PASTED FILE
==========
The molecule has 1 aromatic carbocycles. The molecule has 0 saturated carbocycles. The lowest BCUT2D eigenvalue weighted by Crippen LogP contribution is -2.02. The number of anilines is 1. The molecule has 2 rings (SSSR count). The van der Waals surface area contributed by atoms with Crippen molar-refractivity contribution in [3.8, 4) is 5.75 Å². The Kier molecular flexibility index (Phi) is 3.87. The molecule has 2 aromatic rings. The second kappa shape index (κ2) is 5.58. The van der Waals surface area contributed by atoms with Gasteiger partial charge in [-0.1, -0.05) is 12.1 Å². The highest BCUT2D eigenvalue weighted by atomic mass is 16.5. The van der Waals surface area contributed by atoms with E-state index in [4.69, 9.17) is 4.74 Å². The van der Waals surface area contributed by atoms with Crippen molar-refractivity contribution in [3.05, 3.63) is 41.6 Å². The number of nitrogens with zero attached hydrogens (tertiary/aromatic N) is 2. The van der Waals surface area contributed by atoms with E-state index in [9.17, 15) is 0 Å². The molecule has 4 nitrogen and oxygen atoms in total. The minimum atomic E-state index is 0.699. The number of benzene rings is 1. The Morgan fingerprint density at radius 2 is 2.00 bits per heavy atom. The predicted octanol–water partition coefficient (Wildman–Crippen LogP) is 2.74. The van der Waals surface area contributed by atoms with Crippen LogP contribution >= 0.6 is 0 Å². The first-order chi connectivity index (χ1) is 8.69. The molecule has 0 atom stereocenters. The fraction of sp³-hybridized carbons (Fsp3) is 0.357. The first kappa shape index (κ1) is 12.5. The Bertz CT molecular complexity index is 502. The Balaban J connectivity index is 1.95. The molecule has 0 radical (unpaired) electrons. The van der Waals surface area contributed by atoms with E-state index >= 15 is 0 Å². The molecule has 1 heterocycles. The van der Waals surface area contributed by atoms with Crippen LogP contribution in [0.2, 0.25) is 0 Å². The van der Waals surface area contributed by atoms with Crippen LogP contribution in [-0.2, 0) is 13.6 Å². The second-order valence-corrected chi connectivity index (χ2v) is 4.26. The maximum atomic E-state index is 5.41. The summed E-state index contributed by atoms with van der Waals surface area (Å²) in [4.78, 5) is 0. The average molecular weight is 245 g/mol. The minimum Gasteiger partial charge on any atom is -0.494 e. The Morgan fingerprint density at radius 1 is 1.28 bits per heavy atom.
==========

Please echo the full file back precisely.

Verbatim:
The molecule has 1 aromatic carbocycles. The molecule has 0 saturated carbocycles. The lowest BCUT2D eigenvalue weighted by Crippen LogP contribution is -2.02. The number of anilines is 1. The molecule has 2 rings (SSSR count). The van der Waals surface area contributed by atoms with Crippen molar-refractivity contribution in [3.8, 4) is 5.75 Å². The Kier molecular flexibility index (Phi) is 3.87. The molecule has 2 aromatic rings. The second kappa shape index (κ2) is 5.58. The van der Waals surface area contributed by atoms with Gasteiger partial charge in [-0.1, -0.05) is 12.1 Å². The highest BCUT2D eigenvalue weighted by atomic mass is 16.5. The van der Waals surface area contributed by atoms with E-state index in [4.69, 9.17) is 4.74 Å². The van der Waals surface area contributed by atoms with Crippen molar-refractivity contribution in [3.05, 3.63) is 41.6 Å². The number of nitrogens with zero attached hydrogens (tertiary/aromatic N) is 2. The van der Waals surface area contributed by atoms with E-state index in [9.17, 15) is 0 Å². The molecule has 4 nitrogen and oxygen atoms in total. The minimum atomic E-state index is 0.699. The number of benzene rings is 1. The Morgan fingerprint density at radius 2 is 2.00 bits per heavy atom. The predicted octanol–water partition coefficient (Wildman–Crippen LogP) is 2.74. The van der Waals surface area contributed by atoms with Crippen LogP contribution >= 0.6 is 0 Å². The first-order chi connectivity index (χ1) is 8.69. The molecule has 0 atom stereocenters. The fraction of sp³-hybridized carbons (Fsp3) is 0.357. The first kappa shape index (κ1) is 12.5. The Bertz CT molecular complexity index is 502. The Balaban J connectivity index is 1.95. The molecule has 0 radical (unpaired) electrons. The van der Waals surface area contributed by atoms with E-state index >= 15 is 0 Å². The molecule has 1 heterocycles. The van der Waals surface area contributed by atoms with Crippen LogP contribution in [0.2, 0.25) is 0 Å². The van der Waals surface area contributed by atoms with Crippen LogP contribution in [-0.2, 0) is 13.6 Å². The second-order valence-corrected chi connectivity index (χ2v) is 4.26. The maximum atomic E-state index is 5.41. The summed E-state index contributed by atoms with van der Waals surface area (Å²) in [4.78, 5) is 0. The average molecular weight is 245 g/mol. The minimum Gasteiger partial charge on any atom is -0.494 e. The Morgan fingerprint density at radius 1 is 1.28 bits per heavy atom.